Embryonic stem cells (ESCs) hold great promise for medicine because they can be propagated to virtually unlimited numbers and can generate any disease relevant cell type. ESCs have three unique cell biological features that make them distinct from somatic cell lineages: (i) A pluripotency transcriptional network that promotes its own activity; (ii) An atypically rapid cell cycle with short G1 phase that lacks a typical restriction point; (iii) An atypical response to Mitogen Activated Protein Kinase (MAPK) activity1?3. While a lot of attention has focused on the maintenance of ESC pluripotency by a transcriptional network, research on the ESC cell cycle network has been largely descriptive, and the mechanistic links between the two networks have yet to be explored. In addition, a critical but poorly understood process is how ESCs use MAPK pathway to control the exit from pluripotency. My long-term career goal is to discover the molecular mechanisms that allows ESCs to choose between two conflicting fates, i.e, self-renewal vs. fate commitment. The driving hypothesis of this proposal is that the ESC-specific cell cycle is functionally linked with the transcriptional pluripotency network by mutual, positive feedback that is regulated by upstream activity of MAPK signaling. To test this hypothesis, we propose to investigate the function of phosphorylation sites on the pluripotency factors using both genetic and biochemical methods (Aim1). We will employ single cell quantitative imaging to measure dynamics of cell cycle in ESCs expressing reporters of pluripotency and cell cycle. To test if pluripotency factors directly promote cell cycle progression, we are proposing to develop a novel method by repurposing the CRISPR/Cas9 technology to examine the function of specific transcription factor binding sites in vivo (Aim2). To determine how MAPK signaling regulates exit from pluripotency, we will combine protein engineering and quantitative phosphoproteomics to uncover novel targets of this pathway (Aim3). Completion of these aims will reveal the mechanisms by which ESCs choose between opposing fates, i.e. self-renewal vs. fate commitment. During the training phase of this award (K99), I plan to leverage quantitative insight of Skotheim?s lab to advance an interdisciplinary research plan to study cell fate in pluripotent cells in my lab. To this end, I have established collaboration with Wernig?s lab (Stanford), Qi?s lab(Stanford) and Macek?s lab(Tubingen University, Germany) that will greatly facilitate the progress of my research project. To prepare for transition to an independent investigator, I will take part in career training courses such as The Future Faculty Series that are offered by Stanford University. In addition to representing an important advance in basic biological sciences, our mechanistic insight may facilitate propagation and lineage differentiation of ESCs for regenerative medicine.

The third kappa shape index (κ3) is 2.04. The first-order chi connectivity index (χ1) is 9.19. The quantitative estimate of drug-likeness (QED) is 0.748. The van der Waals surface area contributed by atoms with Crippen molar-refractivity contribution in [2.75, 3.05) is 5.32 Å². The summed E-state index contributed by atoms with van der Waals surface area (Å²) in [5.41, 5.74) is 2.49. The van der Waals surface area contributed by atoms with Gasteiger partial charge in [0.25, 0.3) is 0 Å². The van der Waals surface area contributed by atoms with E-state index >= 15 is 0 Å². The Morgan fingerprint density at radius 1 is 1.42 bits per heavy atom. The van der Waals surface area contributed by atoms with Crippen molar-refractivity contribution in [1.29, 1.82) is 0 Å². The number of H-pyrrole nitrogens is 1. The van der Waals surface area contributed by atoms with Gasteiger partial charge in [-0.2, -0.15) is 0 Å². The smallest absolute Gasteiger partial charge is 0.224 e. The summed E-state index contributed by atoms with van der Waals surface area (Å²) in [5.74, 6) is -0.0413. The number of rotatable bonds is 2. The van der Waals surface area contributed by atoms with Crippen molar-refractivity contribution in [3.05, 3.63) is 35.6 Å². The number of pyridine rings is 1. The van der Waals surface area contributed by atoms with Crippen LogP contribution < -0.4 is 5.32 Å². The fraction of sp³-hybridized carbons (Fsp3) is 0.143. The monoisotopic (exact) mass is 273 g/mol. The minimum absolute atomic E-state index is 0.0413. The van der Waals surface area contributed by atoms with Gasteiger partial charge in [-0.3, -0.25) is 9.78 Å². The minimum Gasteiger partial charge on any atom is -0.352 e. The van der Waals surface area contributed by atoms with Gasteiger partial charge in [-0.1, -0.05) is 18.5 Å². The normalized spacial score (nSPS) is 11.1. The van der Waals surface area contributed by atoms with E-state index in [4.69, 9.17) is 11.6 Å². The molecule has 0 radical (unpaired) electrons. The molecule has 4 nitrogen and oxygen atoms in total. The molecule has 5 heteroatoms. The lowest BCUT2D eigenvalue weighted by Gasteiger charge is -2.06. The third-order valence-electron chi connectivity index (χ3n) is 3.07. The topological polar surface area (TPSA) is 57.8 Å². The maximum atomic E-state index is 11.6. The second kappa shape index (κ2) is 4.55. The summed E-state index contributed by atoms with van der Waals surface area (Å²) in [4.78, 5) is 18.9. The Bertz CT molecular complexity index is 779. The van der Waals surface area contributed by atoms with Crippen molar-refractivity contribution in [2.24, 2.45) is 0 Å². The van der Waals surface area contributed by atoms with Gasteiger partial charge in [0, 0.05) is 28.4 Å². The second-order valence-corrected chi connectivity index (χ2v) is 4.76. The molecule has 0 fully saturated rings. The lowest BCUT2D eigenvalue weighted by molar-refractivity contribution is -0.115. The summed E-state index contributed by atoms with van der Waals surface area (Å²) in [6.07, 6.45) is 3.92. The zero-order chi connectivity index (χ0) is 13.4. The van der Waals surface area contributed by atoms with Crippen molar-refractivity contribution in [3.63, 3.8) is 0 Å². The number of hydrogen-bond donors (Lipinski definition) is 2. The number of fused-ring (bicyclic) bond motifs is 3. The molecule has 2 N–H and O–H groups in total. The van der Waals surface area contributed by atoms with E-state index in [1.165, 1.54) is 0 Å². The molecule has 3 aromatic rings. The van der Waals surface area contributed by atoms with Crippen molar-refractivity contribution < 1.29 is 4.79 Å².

Public Health Relevance

Understanding the precise mechanisms coordinating cell cycle and cell fate is critical for application of embryonic stem cells for regenerative medicine. We use embryonic stem cells to discover mechanisms that link cell cycle network and cell fate decisions. In addition to advancing our understanding in basic biology of pluripotency and cell cycle, insights from these experiments may facilitate propagation and lineage differentiation of ESCs in vitro for regenerative medicine.

National Institute of Health (NIH)
National Institute of General Medical Sciences (NIGMS)
Research Transition Award (R00)
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Special Emphasis Panel (NSS)
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Gibbs, Kenneth D
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University of California Santa Cruz
Engineering (All Types)
Biomed Engr/Col Engr/Engr Sta
Santa Cruz
United States
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